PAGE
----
Shell has confirmed that its ambitious Brent Delta topside decommissioning programme has been approved by the UK Government.
The Department of Energy and Climate Change (DECC) has given the go-ahead for the oil giant to remove the 24,000 tonne section in one piece.
The approval, which comes after a 30-day public consultation, is a milestone for the project which began in 2006 and has seen engagement with stakeholders from over 180 organisations, including NGOs, academic institutions and independent scientific experts.
In February, Shell revealed footage of how the structure would be removed.
The operation will be carried out by a specialist heavy-lift vessel.
Shell spokeswoman Taryn Strautins said: “Work continues offshore to strengthen the topside in anticipation of a 2016 lift. This will be carried out on completion of thorough preparations and weather assessments and will be one of the heaviest the North Sea has ever seen. This single lift technique will substantially reduce the risk, cost and environmental impact of the operation.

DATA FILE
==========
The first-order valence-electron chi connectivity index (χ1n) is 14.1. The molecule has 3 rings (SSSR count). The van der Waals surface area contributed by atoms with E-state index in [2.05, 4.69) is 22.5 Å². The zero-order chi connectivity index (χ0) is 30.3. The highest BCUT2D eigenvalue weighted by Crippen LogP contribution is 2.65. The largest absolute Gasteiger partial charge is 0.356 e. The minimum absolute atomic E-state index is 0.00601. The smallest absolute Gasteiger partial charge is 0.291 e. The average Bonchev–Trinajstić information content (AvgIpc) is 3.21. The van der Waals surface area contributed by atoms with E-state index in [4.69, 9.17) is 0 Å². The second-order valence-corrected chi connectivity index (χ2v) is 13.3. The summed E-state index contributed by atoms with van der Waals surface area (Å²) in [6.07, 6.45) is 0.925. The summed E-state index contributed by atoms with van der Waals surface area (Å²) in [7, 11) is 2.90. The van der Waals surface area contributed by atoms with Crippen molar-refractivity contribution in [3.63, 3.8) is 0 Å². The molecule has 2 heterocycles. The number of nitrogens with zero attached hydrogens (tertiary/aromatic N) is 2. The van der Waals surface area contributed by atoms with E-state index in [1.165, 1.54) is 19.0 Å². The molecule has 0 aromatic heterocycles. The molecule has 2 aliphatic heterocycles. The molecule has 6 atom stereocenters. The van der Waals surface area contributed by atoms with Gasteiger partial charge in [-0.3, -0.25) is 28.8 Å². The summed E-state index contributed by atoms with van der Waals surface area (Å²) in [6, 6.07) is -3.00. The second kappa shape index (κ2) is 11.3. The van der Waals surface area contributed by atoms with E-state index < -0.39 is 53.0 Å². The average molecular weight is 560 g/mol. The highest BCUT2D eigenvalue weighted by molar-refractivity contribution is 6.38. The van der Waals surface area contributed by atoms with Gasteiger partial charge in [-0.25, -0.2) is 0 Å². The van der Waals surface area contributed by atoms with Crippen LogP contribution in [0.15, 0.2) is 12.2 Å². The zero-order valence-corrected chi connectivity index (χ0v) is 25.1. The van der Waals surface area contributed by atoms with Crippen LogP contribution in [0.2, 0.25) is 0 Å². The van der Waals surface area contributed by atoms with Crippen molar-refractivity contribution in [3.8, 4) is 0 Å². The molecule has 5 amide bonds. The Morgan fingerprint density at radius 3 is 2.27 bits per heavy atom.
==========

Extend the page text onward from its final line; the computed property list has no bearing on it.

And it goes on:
“The topside will be taken to Able UK, a specialised decommissioning company in Teesside, where more than 97% of the material will be reused or recycled. Close engagement with Allseas Group S.A. and Able UK has been paramount throughout the planning and into this next phase of work as we prepare for the lift.”
A second decommissioning programme for the remaining infrastructure in the Brent Field, including Brent Delta’s gravity based structure, three other Brent platforms, 140 wells and 28 pipelines, will be submitted at a later date and will be subject to a separate consultation.
The Brent field, north east of the Shetland Islands, has produced about 10% of all UK North Sea oil and gas since production began in 1976.
Brent Delta stopped production in 2011 and Brent Alpha and Bravo ceased in November 2014. Production from the field continues through Brent Charlie.